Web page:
Now – a caveat. That's going back to the early 1990s. Like most things – including the Shiller price/earnings ratio in stocks – the low interest rate environment appears to have driven up the sustainable long-term average. So it's also worth noting that the housing p/e ratio has not been below 4.5 since the early 2000s, and even at the bottom of the last crash (in about 2009), it barely touched the 5 level.

However, even if you're trying to be very forgiving, the figure really is creeping back up now. It's back above 6, and it's only ever been higher during the run-up to the last big bubble, in 2007 (when it reached just below 6.5).

Now you can certainly make the point that interest rates are a lot lower now than they were in 2007. As a result, a given level of earnings will enable you to fund a much larger mortgage than it did back then. And with competition hotting up between mortgage lenders, there's no reason to expect it to get harder for borrowers soon.

And let's not forget the good old government. House price booms might be increasingly politically problematic, but house price busts are rarely popular with anyone.

So I keep coming back to the same conclusion: the one thing that pops this – and most other asset bubbles across the globe - is inflation rising to the point where it becomes too difficult for central banks to ignore. And to be clear, by that I mean it reaches a point where they have to do something to contain it and get "ahead of the curve", rather than just gently raising interest rates to play catch up.

That would involve tightening credit to the point where it would hurt (which is why they won't do it until they have to).

That might take a while. In the meantime, if you're a homebuyer fighting off rising panic, my own view is that trying to time the housing market is even more pointless than trying to timing the stock market. On that front, if you're just buying a house to live in, here's what really matters.

Recommended

Has passive investing created a stockmarket bubble?
Sponsored

Has passive investing created a stockmarket bubble?

Over the past two decades, investors have been switching from buying actively managed investment funds to buying passive funds that simply track a mar…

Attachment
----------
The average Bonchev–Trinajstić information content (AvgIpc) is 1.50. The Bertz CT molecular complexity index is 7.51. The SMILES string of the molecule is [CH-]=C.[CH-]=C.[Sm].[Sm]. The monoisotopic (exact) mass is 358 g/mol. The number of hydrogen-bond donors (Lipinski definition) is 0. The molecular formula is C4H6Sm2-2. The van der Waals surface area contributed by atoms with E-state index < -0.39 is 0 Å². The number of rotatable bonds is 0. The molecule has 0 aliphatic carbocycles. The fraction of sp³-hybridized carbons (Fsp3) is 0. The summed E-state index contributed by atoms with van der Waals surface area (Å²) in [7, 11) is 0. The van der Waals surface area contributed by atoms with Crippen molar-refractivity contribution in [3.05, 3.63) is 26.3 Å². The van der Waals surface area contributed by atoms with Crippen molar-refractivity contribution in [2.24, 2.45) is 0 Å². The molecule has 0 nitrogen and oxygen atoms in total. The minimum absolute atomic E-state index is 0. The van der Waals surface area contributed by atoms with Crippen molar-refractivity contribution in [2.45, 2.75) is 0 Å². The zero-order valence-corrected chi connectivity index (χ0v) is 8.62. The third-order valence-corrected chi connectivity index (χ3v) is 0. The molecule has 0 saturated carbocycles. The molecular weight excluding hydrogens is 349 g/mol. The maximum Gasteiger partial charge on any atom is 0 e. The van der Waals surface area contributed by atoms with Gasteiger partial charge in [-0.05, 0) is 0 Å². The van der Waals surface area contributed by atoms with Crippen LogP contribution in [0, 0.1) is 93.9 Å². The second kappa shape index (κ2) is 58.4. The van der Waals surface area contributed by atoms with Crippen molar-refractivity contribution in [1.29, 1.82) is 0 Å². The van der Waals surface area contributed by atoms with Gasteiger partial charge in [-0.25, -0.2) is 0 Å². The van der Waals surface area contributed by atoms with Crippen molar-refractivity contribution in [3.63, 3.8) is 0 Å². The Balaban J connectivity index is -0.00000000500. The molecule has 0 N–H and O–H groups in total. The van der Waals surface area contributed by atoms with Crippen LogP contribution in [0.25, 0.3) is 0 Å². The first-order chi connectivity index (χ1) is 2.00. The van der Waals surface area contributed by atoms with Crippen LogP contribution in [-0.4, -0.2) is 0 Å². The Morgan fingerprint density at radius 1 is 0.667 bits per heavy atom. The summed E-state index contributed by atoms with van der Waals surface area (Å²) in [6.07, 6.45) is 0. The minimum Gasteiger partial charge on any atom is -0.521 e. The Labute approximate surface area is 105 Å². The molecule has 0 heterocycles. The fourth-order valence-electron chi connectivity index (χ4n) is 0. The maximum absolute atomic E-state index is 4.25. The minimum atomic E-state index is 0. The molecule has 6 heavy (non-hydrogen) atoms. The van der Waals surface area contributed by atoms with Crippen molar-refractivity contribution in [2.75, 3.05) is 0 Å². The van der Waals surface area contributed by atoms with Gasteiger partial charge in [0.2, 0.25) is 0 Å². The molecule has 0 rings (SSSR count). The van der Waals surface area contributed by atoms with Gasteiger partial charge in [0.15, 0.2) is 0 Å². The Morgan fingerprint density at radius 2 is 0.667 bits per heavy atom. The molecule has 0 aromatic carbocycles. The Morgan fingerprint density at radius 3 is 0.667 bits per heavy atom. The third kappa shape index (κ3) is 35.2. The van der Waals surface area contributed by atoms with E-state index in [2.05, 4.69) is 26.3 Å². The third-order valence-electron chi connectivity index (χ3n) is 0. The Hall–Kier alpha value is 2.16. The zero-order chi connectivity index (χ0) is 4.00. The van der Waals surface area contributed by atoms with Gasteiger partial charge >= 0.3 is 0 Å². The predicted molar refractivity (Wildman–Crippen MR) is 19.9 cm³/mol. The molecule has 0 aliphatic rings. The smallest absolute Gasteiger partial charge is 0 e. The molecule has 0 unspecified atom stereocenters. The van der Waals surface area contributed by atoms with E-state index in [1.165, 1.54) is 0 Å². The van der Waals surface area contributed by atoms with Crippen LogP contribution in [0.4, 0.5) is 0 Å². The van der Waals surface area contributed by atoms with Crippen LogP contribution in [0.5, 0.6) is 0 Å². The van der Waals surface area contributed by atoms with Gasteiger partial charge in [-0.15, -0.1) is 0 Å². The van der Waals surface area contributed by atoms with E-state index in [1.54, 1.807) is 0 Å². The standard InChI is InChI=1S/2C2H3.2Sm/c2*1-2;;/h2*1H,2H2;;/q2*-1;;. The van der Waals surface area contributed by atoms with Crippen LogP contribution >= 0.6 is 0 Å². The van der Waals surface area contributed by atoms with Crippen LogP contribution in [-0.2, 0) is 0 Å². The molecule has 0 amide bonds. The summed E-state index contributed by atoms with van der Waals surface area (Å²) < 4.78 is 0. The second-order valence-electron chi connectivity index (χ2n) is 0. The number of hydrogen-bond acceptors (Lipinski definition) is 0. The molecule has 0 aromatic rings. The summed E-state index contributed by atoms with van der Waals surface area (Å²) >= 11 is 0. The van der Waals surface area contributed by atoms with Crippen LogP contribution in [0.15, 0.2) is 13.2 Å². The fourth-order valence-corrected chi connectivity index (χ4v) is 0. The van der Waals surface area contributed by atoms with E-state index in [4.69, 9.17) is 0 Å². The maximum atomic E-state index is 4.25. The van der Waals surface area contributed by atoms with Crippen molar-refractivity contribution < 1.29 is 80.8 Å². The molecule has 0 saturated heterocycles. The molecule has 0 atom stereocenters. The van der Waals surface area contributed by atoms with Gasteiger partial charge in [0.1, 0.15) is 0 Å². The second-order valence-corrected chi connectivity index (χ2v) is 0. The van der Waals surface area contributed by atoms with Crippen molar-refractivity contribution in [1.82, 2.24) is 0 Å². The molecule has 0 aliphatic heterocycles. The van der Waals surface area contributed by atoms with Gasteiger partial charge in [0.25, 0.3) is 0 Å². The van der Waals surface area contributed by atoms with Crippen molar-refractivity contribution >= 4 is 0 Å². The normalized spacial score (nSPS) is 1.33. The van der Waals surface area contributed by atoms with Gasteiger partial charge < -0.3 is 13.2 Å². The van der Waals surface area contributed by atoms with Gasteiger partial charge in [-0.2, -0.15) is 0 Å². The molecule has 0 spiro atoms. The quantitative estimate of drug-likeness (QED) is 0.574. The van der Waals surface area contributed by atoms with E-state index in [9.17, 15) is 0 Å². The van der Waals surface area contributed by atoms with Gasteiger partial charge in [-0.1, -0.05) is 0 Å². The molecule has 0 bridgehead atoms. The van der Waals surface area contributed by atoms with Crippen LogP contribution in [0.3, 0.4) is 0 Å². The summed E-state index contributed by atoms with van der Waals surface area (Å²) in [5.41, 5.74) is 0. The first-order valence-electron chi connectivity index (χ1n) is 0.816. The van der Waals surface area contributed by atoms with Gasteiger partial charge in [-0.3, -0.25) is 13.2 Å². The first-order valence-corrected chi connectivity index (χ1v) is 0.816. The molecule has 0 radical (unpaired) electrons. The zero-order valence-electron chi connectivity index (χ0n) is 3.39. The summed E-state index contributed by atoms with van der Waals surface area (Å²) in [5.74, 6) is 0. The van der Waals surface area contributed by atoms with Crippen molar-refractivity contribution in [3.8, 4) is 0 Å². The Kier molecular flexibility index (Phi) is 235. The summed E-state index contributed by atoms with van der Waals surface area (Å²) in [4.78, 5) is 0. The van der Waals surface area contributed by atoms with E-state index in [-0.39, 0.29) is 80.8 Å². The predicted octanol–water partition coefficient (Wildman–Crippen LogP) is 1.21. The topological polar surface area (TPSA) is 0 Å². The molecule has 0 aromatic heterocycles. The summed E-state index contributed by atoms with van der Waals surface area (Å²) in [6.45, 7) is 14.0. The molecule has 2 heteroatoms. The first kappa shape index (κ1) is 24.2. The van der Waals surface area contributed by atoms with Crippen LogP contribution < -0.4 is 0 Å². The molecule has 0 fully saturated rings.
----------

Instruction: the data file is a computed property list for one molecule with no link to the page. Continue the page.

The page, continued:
28 Sep 2021
Why are people panicking about fuel shortages?
UK Economy

Why are people panicking about fuel shortages?

With huge queues forming at petrol stations around the country, Saloni Sardana looks at the reasons behind the fuel shortage and asks how long it's l…
28 Sep 2021
Why investors should beware of corporate waffle
Investment strategy

Why investors should beware of corporate waffle

When top executives try to retreat behind impenetrable jargon, investors should be very sceptical, says John Stepek.
28 Sep 2021
Ensign Group: profiting from US private care
Trading

Ensign Group: profiting from US private care

Nursing and care-home specialist Ensign Group should thrive as Americans age. Matthew Partridge picks the best way to play it.
28 Sep 2021

Most Popular

A nightmare 1970s scenario for investors is edging closer
Investment strategy

A nightmare 1970s scenario for investors is edging closer

Inflation need not be a worry unless it is driven by labour market shortages. Unfortunately, writes macroeconomist Philip Pilkington, that’s exactly w…
17 Sep 2021
What really causes inflation? Here’s what prices since 1970 tell us
Inflation

What really causes inflation? Here’s what prices since 1970 tell us

As UK inflation hits 3.2%, Dominic Frisby compares the cost of living 50 years ago with that of today, and explains how debt drives prices higher.
15 Sep 2021
The times may be changing, but don’t change how you invest
Small cap stocks

The times may be changing, but don’t change how you invest

We are living in strange times. But the basics of investing remain the same: buy fairly-priced stocks that can provide an income. And there are few be…
13 Sep 2021